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developing along lines which ensured accelerated progress under the impetus of the discoveries in bacteriology which were soon to follow, and we could with propriety pass on to the era of bacteriology, if it were not for one great boon, destined to have an enormous influence on the practise of surgery, on the diminution of human suffering and on the general advance of research in medicine. This was the introduction of anesthesia. Surgery had steadily advanced in technic, resourcefulness and daring, but the torments of surgery were such that operations were mainly those of necessity. As Mumford says:

Surgical pain was real enough; there was no disguising it. The terror of operation was a very hell, even in anticipation; the fact itself no man has found words to describe. The shadow of it has lengthened even to our own day. Surgeons as well as patients dreaded the knife.

Robert Liston, two years before the discovery of ether congratulated his students that the "field of operative surgery" was "happily narrowed." Keen writes:

It is a striking commentary on the immediate results of anesthesia to learn that, in the five years before the introduction of ether, only 184 persons were willing to submit themselves to such a dreadful ordeal in the Massachusetts Hospital, an average of 37 operations per annum, or 3 per month. In the five years immediately succeeding its introduction, although the old horror could not be overcome, 487 operations, or almost 100 annually, were performed in the same hospital. During the last year (1898) in the same hospital 3,700 operations were performed.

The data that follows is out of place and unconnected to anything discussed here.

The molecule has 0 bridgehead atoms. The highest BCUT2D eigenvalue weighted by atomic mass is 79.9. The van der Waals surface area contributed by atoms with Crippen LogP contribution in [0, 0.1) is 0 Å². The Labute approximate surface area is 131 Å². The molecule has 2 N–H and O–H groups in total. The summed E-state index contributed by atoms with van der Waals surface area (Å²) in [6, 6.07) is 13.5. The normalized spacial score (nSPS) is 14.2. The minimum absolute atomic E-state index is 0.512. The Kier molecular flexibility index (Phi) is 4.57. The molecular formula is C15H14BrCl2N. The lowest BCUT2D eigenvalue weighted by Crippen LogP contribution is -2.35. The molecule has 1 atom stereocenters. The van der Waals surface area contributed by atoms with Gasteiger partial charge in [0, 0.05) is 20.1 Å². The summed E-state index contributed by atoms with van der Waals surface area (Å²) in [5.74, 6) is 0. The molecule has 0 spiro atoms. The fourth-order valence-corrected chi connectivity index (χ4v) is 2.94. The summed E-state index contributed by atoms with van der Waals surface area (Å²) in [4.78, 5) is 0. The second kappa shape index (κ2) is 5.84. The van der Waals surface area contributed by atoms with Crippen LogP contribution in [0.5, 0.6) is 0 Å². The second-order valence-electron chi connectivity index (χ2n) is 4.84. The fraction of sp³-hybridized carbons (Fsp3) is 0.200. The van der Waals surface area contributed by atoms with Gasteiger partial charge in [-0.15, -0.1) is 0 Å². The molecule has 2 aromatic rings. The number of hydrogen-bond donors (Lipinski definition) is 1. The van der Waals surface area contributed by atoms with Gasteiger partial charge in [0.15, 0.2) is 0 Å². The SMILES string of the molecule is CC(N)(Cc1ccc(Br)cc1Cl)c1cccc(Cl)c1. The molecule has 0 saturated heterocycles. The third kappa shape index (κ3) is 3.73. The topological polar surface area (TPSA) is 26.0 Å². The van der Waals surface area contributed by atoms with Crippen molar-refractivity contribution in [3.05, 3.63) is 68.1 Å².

This change was brought about in 1846, when "W. T. G. Morton, an American dentist, by publicly administering ether, proved to the world that it was a safe and sure anesthetic. The operation was performed by John Collins Warren at the Massachusetts General Hospital and the names anesthesia and anesthetic were suggested by Oliver Wendell Holmes. Anesthesia was therefore essentially a Boston affair as far as its introduction to the world was concerned, but the claims of its discovery made by others (Long, Jackson, Wells, Marcy) leave the question of priority in the knowledge of and use of ether in much confusion. With this phase we are not at present concerned. One year after the demonstration in Boston, Simpson, of Edinburgh, recommended chloroform as an anesthetic of equal value with ether. Not only surgery but obstetrics, dentistry and the various specialties benefited by this great boon of anesthesia and within a year the administration of anesthetics was a universal practise throughout the civilized world. Surgery, freed of its horrors, developed along lines hitherto undreamed of, and made those rapid strides which prepared it for the era of antisepsis in the next generation.

The next lecture will concern itself with the story of Pasteur and the development of bacteriology and the influence of the latter on medicine and surgery.